Этот пост доступен на языках: Русский
The Communist Party of Russia has held protests in two cities in the Russian Republic of Kabardino-Balkaria, calling for ‘fair and clean elections’.
The protests took place on 17 August in the republic’s capital, Nalchik, and it’s second-largest city, Prokhladnoye.
Around 150 people attended in Nalchik, while according to the leader of the local branch of the Communist party, Boris Pashtov, about the same number of participants gathered in Prokhladnoye.
The rallies were agreed with the city administrations and were held as part of a Russia-wide campaign ‘For Fair and Clean Elections’.
At the protest in Moscow, Gennady Zyuganov, the longtime Communist Party leader, called on people to vote against the candidates of the ruling United Russia Party, the Washington Post reported. He also attacked protesters who have been coming out into the streets of the capital for weeks in defiance of the authorities, they said.
‘There is a choice today, the choice in favour of the national-patriotic forces. Everything is ready, we only need a shared will, joint action and an organised electoral campaign’, they quoted him as saying.
‘If the people pick up bayonets, we will go with the people’
The action in Nalchik took place on the square in front of the Rodina cinema, in one of the suburbs of the city. Speakers decried the ‘numerous violations of the law’ during election campaigns for all levels of government.
They also spoke of a rising housing and utility costs, low salaries, unemployment, and an outflow of young people to other regions and countries.
Boris Pashtov said at the rally that ‘today the government rudely violates the rights of the people to choose their representatives’.
He quoted Russian Communist Party leader Gennadiy Zyuganov’s words that they would ‘until the very last […] fight for power by a mandate’, but added that ‘if people pick up bayonets, we will go with the people’.
The head of the party’s branch in Kabardino-Balkaria’s Elbrus District, Liza Khasaitova, urged people to participate in the republic’s parliamentary elections on 8 September.
‘When you sit in social networks you can’t solve problems’, she said.
Murtaz Tuganov, a member of the local Communist Party’s youth wing said in a speech that the authorities ‘ignore the problems of the young’, and that not a single programme works to help young families in the republic.
‘The money allocated for these programmes is being stolen. Young families often cannot earn money even for tolerable food’.
‘Whoever could leave — has left, the rest are degraded, criminalised — they start to engage in drug trafficking, theft, and join the militants’, Tuganov said.
A resolution adopted by the protesters said that ‘these are the first elections in which the people should and will evaluate the real steps of this government against their people’.
‘The Communists will not allow falsifications of the will of the people’, it said.
‘People have stopped believing that they can change something’
After the rally, Boris Pashtov told OC Media that he believed the campaign ‘For Fair Elections’ was not so well attended because ‘people, including communists, who number more than 3,000 people in the republic, stop believing that it is possible to change the situation through legal protests’.
‘Fewer and fewer people trust the authorities’, he said.
Isa Zhurtov, a journalist and member of the All-Russia People’s Front, a coalition of civil society groups, business association, and unions, founded by President Vladimir Putin, told OC Media that Russia’s Communist Party was a ‘pocket opposition’ party.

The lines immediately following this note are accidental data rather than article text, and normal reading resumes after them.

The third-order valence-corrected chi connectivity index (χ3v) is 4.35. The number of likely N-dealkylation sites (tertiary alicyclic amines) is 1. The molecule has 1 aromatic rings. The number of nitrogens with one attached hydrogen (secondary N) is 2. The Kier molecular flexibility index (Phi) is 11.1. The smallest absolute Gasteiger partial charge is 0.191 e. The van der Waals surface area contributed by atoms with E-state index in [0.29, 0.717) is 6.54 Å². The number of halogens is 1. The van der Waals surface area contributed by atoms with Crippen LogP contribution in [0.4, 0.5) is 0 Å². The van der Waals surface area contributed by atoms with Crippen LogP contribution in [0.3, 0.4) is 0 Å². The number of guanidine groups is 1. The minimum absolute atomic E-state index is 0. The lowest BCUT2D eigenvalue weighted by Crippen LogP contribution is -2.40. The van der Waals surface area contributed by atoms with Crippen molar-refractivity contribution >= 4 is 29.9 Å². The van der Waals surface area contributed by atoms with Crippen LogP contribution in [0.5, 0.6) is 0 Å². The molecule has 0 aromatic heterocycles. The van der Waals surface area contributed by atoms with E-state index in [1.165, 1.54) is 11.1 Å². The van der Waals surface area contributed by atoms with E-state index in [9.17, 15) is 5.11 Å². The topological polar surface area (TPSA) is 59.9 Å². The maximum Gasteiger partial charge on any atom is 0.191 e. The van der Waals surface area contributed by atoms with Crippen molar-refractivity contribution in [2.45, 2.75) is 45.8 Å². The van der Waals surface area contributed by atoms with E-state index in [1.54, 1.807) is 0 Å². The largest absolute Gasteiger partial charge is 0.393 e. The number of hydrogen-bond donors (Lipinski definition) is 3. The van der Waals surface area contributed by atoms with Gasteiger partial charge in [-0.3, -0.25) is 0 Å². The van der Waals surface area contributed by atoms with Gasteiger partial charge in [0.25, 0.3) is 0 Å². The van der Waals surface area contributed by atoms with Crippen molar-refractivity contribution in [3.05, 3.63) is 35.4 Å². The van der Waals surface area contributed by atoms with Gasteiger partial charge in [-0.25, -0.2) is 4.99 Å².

‘The people, most of them, understood that the whole elite is one “gang” and that the Communist Party fully complies with the instructions of the authorities’.
‘This so-called “pocket opposition” will never go beyond the framework established by the real power’, he said.
According to him, Pashtov ‘just yesterday was an active and staunch supporter of United Russia’, but then ‘he was recommended by the ruling party to the post of leader of the local communists behind the scenes’.
Marianna Malbakhova, a journalist from local newspaper Gazeta Yuga, told OC Media that she believed the reason for the low turnout for this and other protests in Kabardino-Balkaria was that ‘there is no protest culture’ there.
‘People have stopped believing that they can change something, and in addition, they fear reprisals from the security forces. Only pro-governmental organisers can ensure a high turnout, driving out employees of state organisations’, Malbakhova said.
According to her, a lot now depends on the position of young people, ‘who are not burdened with loans, and, therefore, are not afraid to lose their jobs for participating in protests’.
‘As for the Communists specifically, the majority of the republic’s population understands that the Communist Party is not the opposition at all’, she said.
According to Aslan Beshto, a local human rights activist and head the Kabardian People’s Congress low turnout, not only for protests but also in elections, was not only a problem for the Communist Party.
‘If we recall the elections, we can say that the turnout was extremely low’, Beshto told OC Media.
He said that people disbelieved not so much in the idea of communism itself, which still remains attractive to them, as in the people representing the top of the Communist Party in the country and in their ‘openly venal and compromising position’.
Khadzhimurat Khakuashev, the chair of Respublika — Obsheye Delo (the Republic is our common cause), a local public organisation, told OC Media that he believed that ‘the majority of the population has no confidence in the Communist Party’.
‘ “The party of pensioners”, as the modern Communists are secretly called, require radical reforms, or they will be completely forgotten’, Khakuashev said.
The Communist Party of Kabardino-Balkaria plans another protest for 24 August.